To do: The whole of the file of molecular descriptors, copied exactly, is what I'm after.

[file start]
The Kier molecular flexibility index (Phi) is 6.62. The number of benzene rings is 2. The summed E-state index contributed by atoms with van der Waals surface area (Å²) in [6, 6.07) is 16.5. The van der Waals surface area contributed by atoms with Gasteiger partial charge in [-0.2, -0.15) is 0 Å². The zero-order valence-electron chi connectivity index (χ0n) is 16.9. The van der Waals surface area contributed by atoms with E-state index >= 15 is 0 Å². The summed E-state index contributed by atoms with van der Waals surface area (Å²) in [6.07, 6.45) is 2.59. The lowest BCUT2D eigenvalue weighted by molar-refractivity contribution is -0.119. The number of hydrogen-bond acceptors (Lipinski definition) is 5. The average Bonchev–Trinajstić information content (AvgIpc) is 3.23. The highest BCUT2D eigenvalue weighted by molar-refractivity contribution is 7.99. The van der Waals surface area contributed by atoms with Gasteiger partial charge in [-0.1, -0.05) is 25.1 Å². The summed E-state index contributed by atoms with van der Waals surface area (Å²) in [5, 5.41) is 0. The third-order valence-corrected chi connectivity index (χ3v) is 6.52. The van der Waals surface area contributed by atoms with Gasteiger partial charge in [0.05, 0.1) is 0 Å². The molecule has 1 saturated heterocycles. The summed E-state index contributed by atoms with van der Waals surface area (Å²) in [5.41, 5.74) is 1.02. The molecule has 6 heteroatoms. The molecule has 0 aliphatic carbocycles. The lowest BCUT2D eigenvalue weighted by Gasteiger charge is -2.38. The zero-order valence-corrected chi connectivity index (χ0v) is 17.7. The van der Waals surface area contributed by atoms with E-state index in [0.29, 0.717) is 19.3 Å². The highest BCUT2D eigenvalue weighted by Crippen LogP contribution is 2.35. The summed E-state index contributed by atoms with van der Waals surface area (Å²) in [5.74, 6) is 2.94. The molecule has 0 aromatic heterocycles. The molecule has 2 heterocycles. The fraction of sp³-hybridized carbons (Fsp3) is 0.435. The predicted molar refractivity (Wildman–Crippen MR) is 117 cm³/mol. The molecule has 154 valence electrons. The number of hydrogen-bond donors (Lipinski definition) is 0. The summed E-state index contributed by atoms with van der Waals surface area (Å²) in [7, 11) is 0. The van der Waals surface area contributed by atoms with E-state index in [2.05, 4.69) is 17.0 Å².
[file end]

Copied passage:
The Kier molecular flexibility index (Phi) is 6.62. The number of benzene rings is 2. The summed E-state index contributed by atoms with van der Waals surface area (Å²) in [6, 6.07) is 16.5. The van der Waals surface area contributed by atoms with Gasteiger partial charge in [-0.2, -0.15) is 0 Å². The zero-order valence-electron chi connectivity index (χ0n) is 16.9. The van der Waals surface area contributed by atoms with E-state index >= 15 is 0 Å². The summed E-state index contributed by atoms with van der Waals surface area (Å²) in [6.07, 6.45) is 2.59. The lowest BCUT2D eigenvalue weighted by molar-refractivity contribution is -0.119. The number of hydrogen-bond acceptors (Lipinski definition) is 5. The average Bonchev–Trinajstić information content (AvgIpc) is 3.23. The highest BCUT2D eigenvalue weighted by molar-refractivity contribution is 7.99. The van der Waals surface area contributed by atoms with Gasteiger partial charge in [-0.1, -0.05) is 25.1 Å². The summed E-state index contributed by atoms with van der Waals surface area (Å²) in [5, 5.41) is 0. The third-order valence-corrected chi connectivity index (χ3v) is 6.52. The van der Waals surface area contributed by atoms with Gasteiger partial charge in [0.05, 0.1) is 0 Å². The molecule has 1 saturated heterocycles. The summed E-state index contributed by atoms with van der Waals surface area (Å²) in [5.41, 5.74) is 1.02. The molecule has 6 heteroatoms. The molecule has 0 aliphatic carbocycles. The lowest BCUT2D eigenvalue weighted by Gasteiger charge is -2.38. The zero-order valence-corrected chi connectivity index (χ0v) is 17.7. The van der Waals surface area contributed by atoms with E-state index in [0.29, 0.717) is 19.3 Å². The highest BCUT2D eigenvalue weighted by Crippen LogP contribution is 2.35. The summed E-state index contributed by atoms with van der Waals surface area (Å²) in [5.74, 6) is 2.94. The molecule has 0 aromatic heterocycles. The molecule has 2 heterocycles. The fraction of sp³-hybridized carbons (Fsp3) is 0.435. The predicted molar refractivity (Wildman–Crippen MR) is 117 cm³/mol. The molecule has 154 valence electrons. The number of hydrogen-bond donors (Lipinski definition) is 0. The summed E-state index contributed by atoms with van der Waals surface area (Å²) in [7, 11) is 0. The van der Waals surface area contributed by atoms with E-state index in [2.05, 4.69) is 17.0 Å².